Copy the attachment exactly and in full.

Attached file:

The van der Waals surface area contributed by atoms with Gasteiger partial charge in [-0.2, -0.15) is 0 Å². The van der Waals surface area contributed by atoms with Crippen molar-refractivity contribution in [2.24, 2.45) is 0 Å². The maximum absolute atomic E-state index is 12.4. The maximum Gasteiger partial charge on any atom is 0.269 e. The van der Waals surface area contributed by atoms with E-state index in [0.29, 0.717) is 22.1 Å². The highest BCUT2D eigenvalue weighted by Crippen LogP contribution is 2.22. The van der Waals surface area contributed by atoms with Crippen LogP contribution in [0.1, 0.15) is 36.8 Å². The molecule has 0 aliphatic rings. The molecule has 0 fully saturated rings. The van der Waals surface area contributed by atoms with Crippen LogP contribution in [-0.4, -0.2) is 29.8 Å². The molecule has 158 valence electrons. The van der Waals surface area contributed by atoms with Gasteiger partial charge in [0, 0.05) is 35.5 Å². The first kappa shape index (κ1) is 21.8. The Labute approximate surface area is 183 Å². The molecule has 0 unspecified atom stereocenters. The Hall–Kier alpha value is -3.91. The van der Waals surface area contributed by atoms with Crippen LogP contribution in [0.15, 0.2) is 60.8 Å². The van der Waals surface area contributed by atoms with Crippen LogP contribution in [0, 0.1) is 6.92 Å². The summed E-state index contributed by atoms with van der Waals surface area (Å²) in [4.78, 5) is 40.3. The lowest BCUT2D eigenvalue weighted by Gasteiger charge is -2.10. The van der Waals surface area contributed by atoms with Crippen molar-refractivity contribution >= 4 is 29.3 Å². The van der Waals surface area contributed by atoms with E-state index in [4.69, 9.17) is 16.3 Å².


The van der Waals surface area contributed by atoms with Gasteiger partial charge in [-0.2, -0.15) is 0 Å². The van der Waals surface area contributed by atoms with Crippen molar-refractivity contribution in [2.24, 2.45) is 0 Å². The maximum absolute atomic E-state index is 12.4. The maximum Gasteiger partial charge on any atom is 0.269 e. The van der Waals surface area contributed by atoms with E-state index in [0.29, 0.717) is 22.1 Å². The highest BCUT2D eigenvalue weighted by Crippen LogP contribution is 2.22. The van der Waals surface area contributed by atoms with Crippen LogP contribution in [0.1, 0.15) is 36.8 Å². The molecule has 0 aliphatic rings. The molecule has 0 fully saturated rings. The van der Waals surface area contributed by atoms with Crippen LogP contribution in [-0.4, -0.2) is 29.8 Å². The molecule has 158 valence electrons. The van der Waals surface area contributed by atoms with Gasteiger partial charge in [0, 0.05) is 35.5 Å². The first kappa shape index (κ1) is 21.8. The Labute approximate surface area is 183 Å². The molecule has 0 unspecified atom stereocenters. The Hall–Kier alpha value is -3.91. The van der Waals surface area contributed by atoms with Crippen LogP contribution in [0.15, 0.2) is 60.8 Å². The van der Waals surface area contributed by atoms with Crippen LogP contribution in [0, 0.1) is 6.92 Å². The summed E-state index contributed by atoms with van der Waals surface area (Å²) in [4.78, 5) is 40.3. The lowest BCUT2D eigenvalue weighted by Gasteiger charge is -2.10. The van der Waals surface area contributed by atoms with Crippen molar-refractivity contribution >= 4 is 29.3 Å². The van der Waals surface area contributed by atoms with E-state index in [4.69, 9.17) is 16.3 Å².